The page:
H. Res. 639, Authorizing the Speaker to appear as amicus curiae on behalf of the House of Representatives in the matter of United States, et al. v. Texas , et al., No. 15-674

H.Res. 639

Authorizing the Speaker to appear as amicus curiae on behalf of the House of Representatives in the matter of United States, et al. v. Texas , et al., No. 15-674

Rep. Paul Ryan

March 17, 2016 (114th Congress, 2nd Session)

Staff Contact
John Huston

Floor Situation

On Thursday, March 17, 2016, the House will likely consider H. Res. 639, a resolution authorizing the Speaker to appear as amicus curiae on behalf of the House of Representatives in the matter of United States, et al. v. Texas, et al., No. 15-674, under a closed rule.  H. Res. 639 was introduced by Rep. Paul Ryan (R-WI) on March 14, 2016, and was referred to the Committee on Rules.

Bill Summary

H. Res. 639 authorizes the Speaker to file an amicus brief on behalf of the House in the court case Texas v. U.S.


On November 20, 2014, the Obama Administration announced that it was taking a number of actions to “fix” what the President has repeatedly described as a “broken” immigration system. These actions addressed various issues, from border security to legal immigration to enforcement priorities and policies, as well as providing certain relief from removal to some of the approximately 11 million aliens who are present in the United States without a legal immigration status.[1]

Over 25 states or state officials have filed suit (which is referred to as Texas v. U.S.) challenging the Administration’s expansion of Deferred Action for Childhood Arrivals (DACA) and the creation of a DACA-like program for aliens who are parents of U.S. citizens or lawful permanent residents, known as the Deferred Action for Parents of American (DAPA).[2]

The states allege that these programs run afoul of the Take Care Clause and separation of powers principles of the Constitution, the Immigration and Nationality Act, and substantive and procedural requirements of the Administrative Procedures Act (APA). After finding that the states have standing, and that DAPA and the DACA expansion are judicially reviewable, a federal district court enjoined implementation of these programs on February 16, 2015, on the grounds that the states are “likely” to prevail in their argument that the programs run afoul of the Administrative Procedure Act’s (APA’s) procedural requirements. The court’s decision forestalls, at least for now, the Administration’s plans to expand its earlier Deferred Action for Childhood Arrivals (DACA) program and create a new Deferred Action for Parental Accountability (DAPA) program that would, if implemented, permit some aliens to obtain relief from removal, authorization to work in the United States, and certain public benefits.[3]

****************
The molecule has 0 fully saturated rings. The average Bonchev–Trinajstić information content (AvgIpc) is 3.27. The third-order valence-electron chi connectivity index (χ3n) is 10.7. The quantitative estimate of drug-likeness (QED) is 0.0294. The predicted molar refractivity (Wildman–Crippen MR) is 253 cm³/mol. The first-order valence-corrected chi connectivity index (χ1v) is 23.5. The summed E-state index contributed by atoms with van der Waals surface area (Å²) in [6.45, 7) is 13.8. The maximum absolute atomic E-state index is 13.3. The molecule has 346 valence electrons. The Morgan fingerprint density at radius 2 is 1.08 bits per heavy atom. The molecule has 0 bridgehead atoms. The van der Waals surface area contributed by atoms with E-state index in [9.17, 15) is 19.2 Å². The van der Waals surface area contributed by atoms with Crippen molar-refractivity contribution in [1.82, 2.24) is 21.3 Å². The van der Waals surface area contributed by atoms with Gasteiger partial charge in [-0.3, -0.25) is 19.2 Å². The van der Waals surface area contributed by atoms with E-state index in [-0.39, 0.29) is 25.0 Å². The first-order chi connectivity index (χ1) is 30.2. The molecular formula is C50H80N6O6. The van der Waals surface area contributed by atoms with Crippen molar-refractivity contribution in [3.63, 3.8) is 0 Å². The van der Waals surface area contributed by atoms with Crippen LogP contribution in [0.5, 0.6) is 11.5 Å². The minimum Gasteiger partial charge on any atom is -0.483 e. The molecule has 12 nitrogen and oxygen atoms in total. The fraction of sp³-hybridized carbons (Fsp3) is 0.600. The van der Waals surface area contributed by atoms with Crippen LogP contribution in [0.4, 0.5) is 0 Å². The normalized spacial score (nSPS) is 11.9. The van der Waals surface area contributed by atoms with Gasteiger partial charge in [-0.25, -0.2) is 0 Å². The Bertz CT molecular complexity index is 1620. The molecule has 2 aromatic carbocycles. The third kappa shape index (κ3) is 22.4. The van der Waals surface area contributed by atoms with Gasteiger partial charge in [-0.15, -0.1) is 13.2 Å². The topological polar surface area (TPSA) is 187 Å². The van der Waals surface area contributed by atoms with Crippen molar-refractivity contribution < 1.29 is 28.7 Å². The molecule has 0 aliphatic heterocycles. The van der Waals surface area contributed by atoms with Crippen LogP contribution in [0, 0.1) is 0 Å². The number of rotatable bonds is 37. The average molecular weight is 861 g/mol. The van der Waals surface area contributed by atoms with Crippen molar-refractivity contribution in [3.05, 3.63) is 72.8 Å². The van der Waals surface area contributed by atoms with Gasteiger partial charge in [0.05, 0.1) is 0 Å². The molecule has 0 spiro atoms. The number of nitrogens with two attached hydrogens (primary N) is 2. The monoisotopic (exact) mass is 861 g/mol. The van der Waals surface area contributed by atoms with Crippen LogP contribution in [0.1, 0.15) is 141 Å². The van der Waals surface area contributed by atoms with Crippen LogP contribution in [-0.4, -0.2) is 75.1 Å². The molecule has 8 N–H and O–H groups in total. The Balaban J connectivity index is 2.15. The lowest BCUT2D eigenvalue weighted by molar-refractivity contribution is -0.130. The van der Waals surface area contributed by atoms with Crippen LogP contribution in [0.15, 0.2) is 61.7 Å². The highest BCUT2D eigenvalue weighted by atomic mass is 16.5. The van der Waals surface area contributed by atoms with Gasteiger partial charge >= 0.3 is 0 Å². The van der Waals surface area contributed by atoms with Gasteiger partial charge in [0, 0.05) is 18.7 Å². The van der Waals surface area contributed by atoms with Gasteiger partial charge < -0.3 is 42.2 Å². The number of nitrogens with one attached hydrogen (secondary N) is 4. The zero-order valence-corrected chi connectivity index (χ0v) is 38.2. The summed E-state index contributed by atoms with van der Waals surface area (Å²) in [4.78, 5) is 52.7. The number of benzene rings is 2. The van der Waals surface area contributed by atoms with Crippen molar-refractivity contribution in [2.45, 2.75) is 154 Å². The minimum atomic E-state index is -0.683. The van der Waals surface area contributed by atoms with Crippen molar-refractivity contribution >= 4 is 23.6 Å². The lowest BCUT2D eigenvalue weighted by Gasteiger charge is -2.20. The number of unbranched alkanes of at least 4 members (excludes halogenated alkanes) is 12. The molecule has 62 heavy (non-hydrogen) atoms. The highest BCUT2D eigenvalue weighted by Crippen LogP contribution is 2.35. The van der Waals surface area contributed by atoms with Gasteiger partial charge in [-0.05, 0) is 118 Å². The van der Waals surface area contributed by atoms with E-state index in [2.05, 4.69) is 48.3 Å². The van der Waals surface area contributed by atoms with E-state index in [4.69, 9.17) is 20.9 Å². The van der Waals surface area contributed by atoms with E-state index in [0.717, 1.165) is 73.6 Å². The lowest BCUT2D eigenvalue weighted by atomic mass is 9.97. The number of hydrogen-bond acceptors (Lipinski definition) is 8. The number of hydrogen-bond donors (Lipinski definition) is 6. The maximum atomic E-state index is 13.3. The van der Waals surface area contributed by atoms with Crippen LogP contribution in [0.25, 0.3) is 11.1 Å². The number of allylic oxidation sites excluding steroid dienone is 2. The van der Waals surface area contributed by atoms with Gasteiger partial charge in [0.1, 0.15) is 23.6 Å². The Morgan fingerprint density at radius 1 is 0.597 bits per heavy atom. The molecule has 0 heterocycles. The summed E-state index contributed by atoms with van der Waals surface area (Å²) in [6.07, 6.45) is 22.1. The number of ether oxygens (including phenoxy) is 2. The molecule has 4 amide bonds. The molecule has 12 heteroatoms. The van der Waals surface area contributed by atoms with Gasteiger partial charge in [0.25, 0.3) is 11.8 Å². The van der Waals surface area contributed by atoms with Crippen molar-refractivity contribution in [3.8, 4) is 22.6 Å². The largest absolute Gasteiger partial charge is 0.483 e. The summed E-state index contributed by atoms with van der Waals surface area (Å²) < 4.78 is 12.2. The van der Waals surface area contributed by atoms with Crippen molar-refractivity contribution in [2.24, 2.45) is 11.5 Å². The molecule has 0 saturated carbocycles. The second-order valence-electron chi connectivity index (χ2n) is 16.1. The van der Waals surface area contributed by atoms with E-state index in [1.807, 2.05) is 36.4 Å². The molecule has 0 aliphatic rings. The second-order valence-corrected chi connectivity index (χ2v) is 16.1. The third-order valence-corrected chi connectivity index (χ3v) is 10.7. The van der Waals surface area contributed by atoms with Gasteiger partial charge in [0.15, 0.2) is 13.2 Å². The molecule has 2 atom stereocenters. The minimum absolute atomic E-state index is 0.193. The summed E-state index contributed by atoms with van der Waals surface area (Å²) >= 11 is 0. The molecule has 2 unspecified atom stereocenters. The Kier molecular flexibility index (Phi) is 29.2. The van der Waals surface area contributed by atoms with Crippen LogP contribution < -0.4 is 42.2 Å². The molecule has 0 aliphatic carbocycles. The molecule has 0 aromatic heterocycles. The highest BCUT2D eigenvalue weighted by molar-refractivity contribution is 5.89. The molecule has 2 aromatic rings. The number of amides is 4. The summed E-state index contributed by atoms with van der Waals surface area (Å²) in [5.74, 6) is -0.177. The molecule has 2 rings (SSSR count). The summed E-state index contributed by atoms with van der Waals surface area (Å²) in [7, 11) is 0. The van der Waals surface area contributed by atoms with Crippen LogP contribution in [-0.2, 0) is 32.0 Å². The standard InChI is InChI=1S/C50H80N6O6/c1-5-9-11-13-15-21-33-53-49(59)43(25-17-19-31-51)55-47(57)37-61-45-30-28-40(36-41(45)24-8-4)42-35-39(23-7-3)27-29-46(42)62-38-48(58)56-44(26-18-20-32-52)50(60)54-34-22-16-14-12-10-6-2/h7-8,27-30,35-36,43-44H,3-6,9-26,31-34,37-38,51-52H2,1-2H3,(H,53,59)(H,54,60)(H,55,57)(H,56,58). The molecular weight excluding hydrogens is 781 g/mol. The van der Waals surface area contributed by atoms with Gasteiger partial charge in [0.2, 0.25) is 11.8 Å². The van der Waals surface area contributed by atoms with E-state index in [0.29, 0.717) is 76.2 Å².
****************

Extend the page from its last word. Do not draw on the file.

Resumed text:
Subsequently, on November 9, 2015, the U.S. Court of Appeals for the Fifth Circuit affirmed the lower court’s finding as to the procedural violation of the APA, and also found for the states on their claim that DAPA and the DACA expansion substantively violate the APA because these programs are “not in accordance with law” and “in excess of statutory … authority.” The federal government then sought review from the Supreme Court, which granted its petition for certiorari on January 19, 2016. In so doing, the Court indicated that it would also consider the plaintiffs’ Take Care Clause claims. The Federal government maintains that the plaintiffs lack standing, and that the challenged programs represent an exercise of enforcement discretion and, as such, are immune from judicial review.[4]

The U.S. House of Representatives rarely files amicus briefs on court cases. On Tuesday, March 1, 2016, the Office of the House Majority Leader, Kevin McCarthy, announced the protocol by which the House is permitted vote on the House Floor to file an amicus brief. The protocol prohibits the House from filing such briefs, in such a manner, unless: (1) the case is pending before the Supreme Court; (2) the case involves Executive Branch actions that intrude upon, or threaten to intrude upon, the powers, functions, or duties entrusted to Congress by Article I of the Constitution; (3) the case does not exclusively involve issues of statutory interpretation.[5]

[1] See CRS Report, “The Obama Administration’s November 20, 2014, Actions as to Immigration: Pending Legal Challenges One Year Later,” November 20, 2015.
[2] See CRS Report, “State Challenges to Federal Enforcement of Immigration Law: Historical Precedents and Pending Litigation in Texas v. United States,” January 27, 2016.
[3] Id.
[4] Id.
[5] See Majority Leader Kevin McCarthy Website, Protocols


A Congressional Budget Office (CBO) cost estimate is currently not available.

Additional Information

For questions or further information please contact John Huston with the House Republican Policy Committee by email or at 6-5539.